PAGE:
Location: Colonial New England
This monograph is based on Carol Karlsen’s book 
In 1680, Grace Swain Boulter and her daughter, Mary Prescott, were accused of witchcraft in Hampton, Massachusetts (now part of New Hampshire). By this time, many local authorities were becoming reluctant to pursue claims of witchcraft. Most still believed in the phenomenon of witchcraft but had lost confidence in their methods for separating the guilty from the innocent. The accusations against Grace and her daughter were not pursued, although two other accused women were jailed indefinitely by the means of a high bail bond.
Grace's case is far from the most dramatic instance of the epidemic of witchcraft in 17th century New England. Rather, its mundane nature invites us to examine the general characteristics of the outbreak. In the 105-year period beginning in 1620, at least 344 persons were accused of witchcraft in New England. We can ask the question — what sort of person was accused as a witch? The answer is surprising and may be particularly interesting to those interested in feminist history.
For starters, 78% of the accused New Englanders were female. Of the few males who were accused, about half were direct associates of the accused females, rather than independent actors. Are you unsurprised that they were mostly women? Well, that's because those New England prosecutions are at the root of our popular beliefs. Prior to this time, the English concept of witchcraft assumed no particular gender. Most contemporary English writers used the generic male pronoun when discussing witchcraft.
During investigation and trial testimony, it was recorded that many of the accused were unpleasant people. Anger, when expressed by a woman, was viewed with much suspicion. The term “scold” (a near-synonym for “witch” in those days) meant an angry woman; there was no corresponding word for a man. The Puritans viewed discontent as “thinking oneself above one’s place in the social order.” Discontent was a common aspect of the lives of accused witches; many were involved with petitions and lawsuits. Never mind that men used the courts extensively to settle even minor grievances.
But there's an even more surprising characteristic... More than 60% of the accused women (and more than 89% of those executed) are known to have lacked brothers and sons. What’s going on here?
To understand the relationship, it’s important to understand the Puritan notions of social hierarchy. Puritan religious doctrine had removed the priest from his position as the mediator with God, but had retained the hierarchy, with the head of each family implicitly filling that role. The wife was intended to be her husband’s “helpmeet”. The common law principle of “femme covert” prescribed that, upon marriage, "the very being or legal existence of the woman is suspended.”
The family hierarchy was reinforced by both custom and common law, dictating that the property the wife brought to the marriage became her husband’s. Upon the husband’s death, the widow was provided with the use of—not ownership of—1/3 of his property to support her for the remainder of her life. The remaining property was divided among the sons and daughters. The daughters’ shares were conveyed to their husbands. A guardian was appointed to protect the property, pending distribution, of an underage male or an unmarried female.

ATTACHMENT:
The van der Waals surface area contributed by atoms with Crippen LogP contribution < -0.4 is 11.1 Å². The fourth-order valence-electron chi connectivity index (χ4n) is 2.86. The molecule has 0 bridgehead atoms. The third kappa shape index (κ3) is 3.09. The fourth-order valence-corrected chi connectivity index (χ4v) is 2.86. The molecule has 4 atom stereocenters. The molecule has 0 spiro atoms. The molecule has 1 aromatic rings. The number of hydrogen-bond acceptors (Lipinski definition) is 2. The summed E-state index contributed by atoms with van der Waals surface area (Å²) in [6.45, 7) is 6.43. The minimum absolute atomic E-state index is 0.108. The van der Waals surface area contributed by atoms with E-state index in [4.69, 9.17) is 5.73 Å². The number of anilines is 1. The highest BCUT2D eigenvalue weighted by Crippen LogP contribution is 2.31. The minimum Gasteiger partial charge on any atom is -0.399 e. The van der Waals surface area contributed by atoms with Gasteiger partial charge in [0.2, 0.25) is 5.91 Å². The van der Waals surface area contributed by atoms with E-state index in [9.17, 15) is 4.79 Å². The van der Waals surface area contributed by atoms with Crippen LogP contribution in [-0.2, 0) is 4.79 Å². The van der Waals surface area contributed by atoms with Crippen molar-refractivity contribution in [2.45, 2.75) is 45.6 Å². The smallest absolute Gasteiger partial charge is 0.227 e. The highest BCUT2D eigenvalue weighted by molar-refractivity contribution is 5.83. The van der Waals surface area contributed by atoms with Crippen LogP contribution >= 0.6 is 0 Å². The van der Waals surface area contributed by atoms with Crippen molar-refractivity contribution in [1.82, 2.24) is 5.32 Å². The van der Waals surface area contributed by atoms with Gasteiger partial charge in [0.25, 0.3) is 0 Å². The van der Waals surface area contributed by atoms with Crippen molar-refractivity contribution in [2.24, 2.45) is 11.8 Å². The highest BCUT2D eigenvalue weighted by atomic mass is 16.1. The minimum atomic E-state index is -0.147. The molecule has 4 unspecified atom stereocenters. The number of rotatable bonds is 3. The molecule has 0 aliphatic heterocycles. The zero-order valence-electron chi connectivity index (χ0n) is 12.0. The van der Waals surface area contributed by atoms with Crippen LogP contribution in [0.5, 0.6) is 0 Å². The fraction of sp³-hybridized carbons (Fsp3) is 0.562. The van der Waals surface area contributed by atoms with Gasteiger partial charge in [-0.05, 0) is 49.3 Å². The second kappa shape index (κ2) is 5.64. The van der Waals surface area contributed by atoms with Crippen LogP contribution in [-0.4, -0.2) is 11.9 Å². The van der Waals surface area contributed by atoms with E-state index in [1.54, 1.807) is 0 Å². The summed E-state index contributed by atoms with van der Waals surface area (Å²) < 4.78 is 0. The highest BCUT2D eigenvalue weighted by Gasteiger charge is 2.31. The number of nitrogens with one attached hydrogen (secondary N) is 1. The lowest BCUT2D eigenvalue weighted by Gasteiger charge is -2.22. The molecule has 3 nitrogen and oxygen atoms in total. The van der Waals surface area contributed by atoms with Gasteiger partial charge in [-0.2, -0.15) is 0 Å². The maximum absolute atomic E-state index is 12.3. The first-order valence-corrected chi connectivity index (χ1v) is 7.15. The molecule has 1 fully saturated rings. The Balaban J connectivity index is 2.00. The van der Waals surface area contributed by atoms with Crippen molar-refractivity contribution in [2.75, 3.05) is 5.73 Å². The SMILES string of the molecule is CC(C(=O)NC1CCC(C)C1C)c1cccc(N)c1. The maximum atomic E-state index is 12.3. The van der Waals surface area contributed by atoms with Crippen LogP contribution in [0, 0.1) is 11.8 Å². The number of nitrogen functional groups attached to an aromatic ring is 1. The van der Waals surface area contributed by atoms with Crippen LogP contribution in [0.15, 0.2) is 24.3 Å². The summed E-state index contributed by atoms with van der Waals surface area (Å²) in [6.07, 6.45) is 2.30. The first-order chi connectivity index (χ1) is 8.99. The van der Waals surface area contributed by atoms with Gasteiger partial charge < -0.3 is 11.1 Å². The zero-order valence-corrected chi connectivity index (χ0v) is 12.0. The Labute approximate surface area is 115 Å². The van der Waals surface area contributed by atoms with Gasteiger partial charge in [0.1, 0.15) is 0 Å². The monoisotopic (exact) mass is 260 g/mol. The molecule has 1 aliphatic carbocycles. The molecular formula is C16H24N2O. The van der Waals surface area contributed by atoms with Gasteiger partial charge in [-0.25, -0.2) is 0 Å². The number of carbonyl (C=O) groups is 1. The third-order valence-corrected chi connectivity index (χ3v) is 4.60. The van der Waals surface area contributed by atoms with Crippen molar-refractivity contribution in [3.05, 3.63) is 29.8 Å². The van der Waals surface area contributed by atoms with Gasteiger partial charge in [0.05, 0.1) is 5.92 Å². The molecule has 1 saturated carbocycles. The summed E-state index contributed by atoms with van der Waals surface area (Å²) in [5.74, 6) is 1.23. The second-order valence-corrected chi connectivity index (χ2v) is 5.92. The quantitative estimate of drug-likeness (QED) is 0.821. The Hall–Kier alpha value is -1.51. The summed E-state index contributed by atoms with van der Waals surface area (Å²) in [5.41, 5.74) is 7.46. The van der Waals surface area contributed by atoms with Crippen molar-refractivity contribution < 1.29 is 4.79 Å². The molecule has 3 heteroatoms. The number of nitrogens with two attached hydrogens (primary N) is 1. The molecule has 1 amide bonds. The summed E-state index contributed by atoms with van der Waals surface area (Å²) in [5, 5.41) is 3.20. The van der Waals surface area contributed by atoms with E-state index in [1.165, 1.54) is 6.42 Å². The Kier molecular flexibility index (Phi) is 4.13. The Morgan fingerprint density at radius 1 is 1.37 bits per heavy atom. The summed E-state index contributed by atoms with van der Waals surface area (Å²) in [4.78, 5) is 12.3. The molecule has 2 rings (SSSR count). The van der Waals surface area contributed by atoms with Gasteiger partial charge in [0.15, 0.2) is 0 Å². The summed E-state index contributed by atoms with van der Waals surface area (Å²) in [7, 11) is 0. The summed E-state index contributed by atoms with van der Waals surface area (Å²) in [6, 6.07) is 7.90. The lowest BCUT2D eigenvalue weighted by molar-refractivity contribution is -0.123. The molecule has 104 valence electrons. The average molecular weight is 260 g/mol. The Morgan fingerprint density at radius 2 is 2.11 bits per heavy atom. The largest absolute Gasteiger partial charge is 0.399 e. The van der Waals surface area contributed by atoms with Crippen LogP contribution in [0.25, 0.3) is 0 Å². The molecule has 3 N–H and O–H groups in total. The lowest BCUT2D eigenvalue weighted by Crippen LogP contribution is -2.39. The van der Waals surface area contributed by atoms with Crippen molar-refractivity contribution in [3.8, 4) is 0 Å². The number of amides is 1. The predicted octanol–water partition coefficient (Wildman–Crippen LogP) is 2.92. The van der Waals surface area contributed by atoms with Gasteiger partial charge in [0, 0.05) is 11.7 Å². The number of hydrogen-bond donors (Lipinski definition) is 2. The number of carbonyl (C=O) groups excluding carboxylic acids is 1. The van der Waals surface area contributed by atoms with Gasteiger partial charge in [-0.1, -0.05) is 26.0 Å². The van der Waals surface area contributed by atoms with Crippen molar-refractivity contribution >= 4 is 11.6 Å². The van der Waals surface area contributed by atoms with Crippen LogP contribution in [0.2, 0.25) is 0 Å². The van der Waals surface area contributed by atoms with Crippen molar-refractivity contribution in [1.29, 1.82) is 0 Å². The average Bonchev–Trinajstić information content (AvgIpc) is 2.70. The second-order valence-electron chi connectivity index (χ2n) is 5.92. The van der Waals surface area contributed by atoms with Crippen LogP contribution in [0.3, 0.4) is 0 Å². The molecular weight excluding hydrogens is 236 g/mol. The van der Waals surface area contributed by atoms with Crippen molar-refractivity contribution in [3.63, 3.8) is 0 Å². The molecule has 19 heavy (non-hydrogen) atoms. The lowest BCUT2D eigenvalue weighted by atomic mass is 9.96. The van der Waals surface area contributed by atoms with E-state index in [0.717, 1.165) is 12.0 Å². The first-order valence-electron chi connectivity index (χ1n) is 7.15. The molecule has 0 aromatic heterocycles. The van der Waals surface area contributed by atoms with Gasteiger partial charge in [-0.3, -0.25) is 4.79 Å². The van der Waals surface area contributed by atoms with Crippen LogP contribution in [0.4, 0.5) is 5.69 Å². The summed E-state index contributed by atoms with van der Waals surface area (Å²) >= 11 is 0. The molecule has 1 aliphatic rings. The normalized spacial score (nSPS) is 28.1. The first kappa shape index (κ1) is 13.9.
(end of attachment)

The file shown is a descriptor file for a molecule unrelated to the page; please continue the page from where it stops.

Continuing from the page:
The interlocking laws, customs, and beliefs created a stable social structure, centered on the father, with all others subordinated to him. Enlightened fathers sometimes distributed property to their children prior to death, allowing the sons to create their own hierarchical families, and the daughters to carry a dowry. Regardless, the women remained property-less and subordinated--whether to their father or to their new husbands. This hierarchy was the fundamental mechanism for enforcing the Puritan social order.
Many of the accused witches had escaped disempowerment—usually via widowhood. But, in the view of her neighbors, a woman operating outside the hierarchical family was a suspicious anomaly, executing neither of the responsibilities of women—childbirth and performing as a helpmeet. Widows were strongly encouraged, even coerced, to remarry, but some chose to remain outside the hierarchy. The ones who could afford to do that were those who, contrary to convention, had obtained the ownership of property. In many cases, they had received an inheritance themselves because they lacked brothers or sons. In a few cases, enlightened fathers or husbands had chosen to pass property directly to them, and the local magistrates had permitted the transfer. Remember that definition of discontent? —“thinking oneself above one’s place in the social order.” Perhaps the propertied women did regard themselves as being above other women or, at least, were so perceived.
Grace Swain Boulter was one of the propertied women. Twenty years before, her father Richard Swain, disenfranchised on suspicion of being a Quaker, disposing of his many Hampton properties as he fled to Nantucket, deeded a substantial portion of that property directly to Grace. At the time of the witchcraft accusation, her husband Nathaniel was within three years of his death, and Grace may very well have been carrying on his notably litigious behavior, thus operating outside the accepted role boundaries of women, and implicitly threatening the stability of the Puritan hierarchy in her community.
- Karlsen, Carol F.. The Devil in the Shape of a Woman: Witchcraft in Colonial New England. 2013 Kindle edition. New York: W. W. Norton & Company, 1998. The book is the published version of her PhD dissertation.